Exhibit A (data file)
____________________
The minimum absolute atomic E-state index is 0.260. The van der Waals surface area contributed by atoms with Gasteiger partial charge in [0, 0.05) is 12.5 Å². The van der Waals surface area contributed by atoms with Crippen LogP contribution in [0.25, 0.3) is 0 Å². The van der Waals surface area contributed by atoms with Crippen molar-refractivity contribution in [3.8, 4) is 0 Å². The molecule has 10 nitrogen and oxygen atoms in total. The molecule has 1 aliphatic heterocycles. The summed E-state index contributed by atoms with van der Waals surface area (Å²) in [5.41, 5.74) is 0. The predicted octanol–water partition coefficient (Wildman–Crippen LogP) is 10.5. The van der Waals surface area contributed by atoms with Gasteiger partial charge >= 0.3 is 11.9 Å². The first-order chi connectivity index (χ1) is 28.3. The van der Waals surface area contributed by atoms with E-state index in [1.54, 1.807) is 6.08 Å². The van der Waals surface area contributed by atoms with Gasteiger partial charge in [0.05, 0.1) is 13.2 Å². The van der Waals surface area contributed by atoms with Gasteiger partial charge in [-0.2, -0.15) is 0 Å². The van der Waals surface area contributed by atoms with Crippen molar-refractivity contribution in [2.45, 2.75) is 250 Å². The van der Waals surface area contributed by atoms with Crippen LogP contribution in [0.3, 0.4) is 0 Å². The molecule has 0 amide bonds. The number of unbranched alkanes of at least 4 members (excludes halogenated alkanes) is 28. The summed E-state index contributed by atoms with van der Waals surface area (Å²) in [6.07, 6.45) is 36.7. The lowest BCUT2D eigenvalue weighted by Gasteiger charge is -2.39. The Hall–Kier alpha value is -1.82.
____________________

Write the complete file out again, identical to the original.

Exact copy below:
The minimum absolute atomic E-state index is 0.260. The van der Waals surface area contributed by atoms with Gasteiger partial charge in [0, 0.05) is 12.5 Å². The van der Waals surface area contributed by atoms with Crippen LogP contribution in [0.25, 0.3) is 0 Å². The van der Waals surface area contributed by atoms with Crippen molar-refractivity contribution in [3.8, 4) is 0 Å². The molecule has 10 nitrogen and oxygen atoms in total. The molecule has 1 aliphatic heterocycles. The summed E-state index contributed by atoms with van der Waals surface area (Å²) in [5.41, 5.74) is 0. The predicted octanol–water partition coefficient (Wildman–Crippen LogP) is 10.5. The van der Waals surface area contributed by atoms with Gasteiger partial charge >= 0.3 is 11.9 Å². The first-order chi connectivity index (χ1) is 28.3. The van der Waals surface area contributed by atoms with E-state index in [1.54, 1.807) is 6.08 Å². The van der Waals surface area contributed by atoms with Gasteiger partial charge in [0.05, 0.1) is 13.2 Å². The van der Waals surface area contributed by atoms with Gasteiger partial charge in [-0.2, -0.15) is 0 Å². The van der Waals surface area contributed by atoms with Crippen molar-refractivity contribution in [2.45, 2.75) is 250 Å². The van der Waals surface area contributed by atoms with Crippen LogP contribution in [0.3, 0.4) is 0 Å². The molecule has 0 amide bonds. The number of unbranched alkanes of at least 4 members (excludes halogenated alkanes) is 28. The summed E-state index contributed by atoms with van der Waals surface area (Å²) in [6.07, 6.45) is 36.7. The lowest BCUT2D eigenvalue weighted by Gasteiger charge is -2.39. The Hall–Kier alpha value is -1.82.